Elizabeth Evitts Dickinson is a journalist, essayist, and author whose work has appeared in The New York Times, Slate, PANK, and Post Road, for starters. Passages North is excited to have selected Dickinson’s essay “On Nostalgia” as the winner of the 2015 Hrushka Memorial Nonfiction Prize. Dickinson lives in Baltimore, enjoys writing about architecture and man-made environments and teaches MFA students design writing and research at the Maryland Institute College of Art.
Passages North: At one point in “On Nostalgia,” you write about “anticipatory nostalgia.” You say: “I find myself growing sentimental about something even as it is happening: a slant of light, a good meal, my daughter’s laughter…” At this point in particular, and also throughout the essay, I wondered: what inspired the essay first? Was it research, or narrative? Did you know you wanted to write about nostalgia first, or did you want to tell your family’s story?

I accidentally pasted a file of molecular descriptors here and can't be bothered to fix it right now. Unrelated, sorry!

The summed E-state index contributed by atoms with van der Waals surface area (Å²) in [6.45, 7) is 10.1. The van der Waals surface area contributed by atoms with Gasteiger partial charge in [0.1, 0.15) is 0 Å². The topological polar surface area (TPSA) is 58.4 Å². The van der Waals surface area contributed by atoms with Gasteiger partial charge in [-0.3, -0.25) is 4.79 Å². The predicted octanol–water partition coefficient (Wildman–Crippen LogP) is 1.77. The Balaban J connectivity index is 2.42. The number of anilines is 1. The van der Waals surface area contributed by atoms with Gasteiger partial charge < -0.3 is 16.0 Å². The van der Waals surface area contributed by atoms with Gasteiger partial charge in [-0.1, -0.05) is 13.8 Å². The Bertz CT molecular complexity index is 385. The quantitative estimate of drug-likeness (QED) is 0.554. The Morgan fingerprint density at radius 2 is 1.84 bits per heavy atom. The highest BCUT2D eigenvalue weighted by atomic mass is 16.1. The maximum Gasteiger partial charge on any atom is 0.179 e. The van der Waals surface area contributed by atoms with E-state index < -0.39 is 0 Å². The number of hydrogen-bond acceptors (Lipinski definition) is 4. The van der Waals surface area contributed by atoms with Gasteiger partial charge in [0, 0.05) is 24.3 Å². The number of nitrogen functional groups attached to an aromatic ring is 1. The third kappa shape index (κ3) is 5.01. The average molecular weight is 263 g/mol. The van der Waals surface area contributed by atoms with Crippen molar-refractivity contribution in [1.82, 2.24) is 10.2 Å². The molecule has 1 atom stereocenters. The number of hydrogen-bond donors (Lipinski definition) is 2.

Elizabeth Evitts Dickinson: This essay didn’t start as piece about nostalgia. Its roots go back to 2010 after my father died from pancreatic cancer and I began writing my way through that loss. My father and I were close. He was a mentor and a confidant and a decent and kind man, yet I realized after his death how much he had kept secret from my older brother and me. I had questions about his past and he was no longer here to answer them. For me, that was the acute shock of grief—the loss of that ability to talk. I wanted to examine my father’s secrecy and consider his motives. I also wanted to understand the ripple effects that my grandmother’s suicide had on my life.
A good friend and fellow writer had warned me that writing too soon about grief is difficult. You need to give it some time and space, she said. Looking back, I see how I tried to contain and structure the writing too early. I wrote essays that I thought were finished, but deep down I knew I hadn’t yet hit on the true thing I was trying to comprehend. I was attempting to make the writing manageable when, in truth, I was exploring something so vast, so emotional, so deeply personal, that I couldn’t yet manage it.